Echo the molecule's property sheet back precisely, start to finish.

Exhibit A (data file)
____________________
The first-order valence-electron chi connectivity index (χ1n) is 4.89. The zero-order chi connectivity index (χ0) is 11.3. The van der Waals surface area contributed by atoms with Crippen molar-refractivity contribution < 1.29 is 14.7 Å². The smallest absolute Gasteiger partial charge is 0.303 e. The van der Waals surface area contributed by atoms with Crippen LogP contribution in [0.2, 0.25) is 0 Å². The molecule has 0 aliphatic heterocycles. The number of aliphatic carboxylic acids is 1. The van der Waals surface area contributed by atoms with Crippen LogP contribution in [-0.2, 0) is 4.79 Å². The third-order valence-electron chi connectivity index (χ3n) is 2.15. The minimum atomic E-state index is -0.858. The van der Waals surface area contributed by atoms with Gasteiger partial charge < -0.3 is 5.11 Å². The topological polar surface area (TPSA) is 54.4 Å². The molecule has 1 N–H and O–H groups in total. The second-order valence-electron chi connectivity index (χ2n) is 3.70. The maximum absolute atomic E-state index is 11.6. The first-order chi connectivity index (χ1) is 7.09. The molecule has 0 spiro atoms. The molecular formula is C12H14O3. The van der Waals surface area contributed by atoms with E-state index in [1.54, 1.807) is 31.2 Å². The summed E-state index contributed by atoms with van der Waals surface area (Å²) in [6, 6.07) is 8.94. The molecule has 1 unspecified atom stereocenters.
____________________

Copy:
The first-order valence-electron chi connectivity index (χ1n) is 4.89. The zero-order chi connectivity index (χ0) is 11.3. The van der Waals surface area contributed by atoms with Crippen molar-refractivity contribution < 1.29 is 14.7 Å². The smallest absolute Gasteiger partial charge is 0.303 e. The van der Waals surface area contributed by atoms with Crippen LogP contribution in [0.2, 0.25) is 0 Å². The molecule has 0 aliphatic heterocycles. The number of aliphatic carboxylic acids is 1. The van der Waals surface area contributed by atoms with Crippen LogP contribution in [-0.2, 0) is 4.79 Å². The third-order valence-electron chi connectivity index (χ3n) is 2.15. The minimum atomic E-state index is -0.858. The van der Waals surface area contributed by atoms with Gasteiger partial charge < -0.3 is 5.11 Å². The topological polar surface area (TPSA) is 54.4 Å². The molecule has 1 N–H and O–H groups in total. The second-order valence-electron chi connectivity index (χ2n) is 3.70. The maximum absolute atomic E-state index is 11.6. The first-order chi connectivity index (χ1) is 7.09. The molecule has 0 spiro atoms. The molecular formula is C12H14O3. The van der Waals surface area contributed by atoms with E-state index in [1.54, 1.807) is 31.2 Å². The summed E-state index contributed by atoms with van der Waals surface area (Å²) in [6, 6.07) is 8.94. The molecule has 1 unspecified atom stereocenters.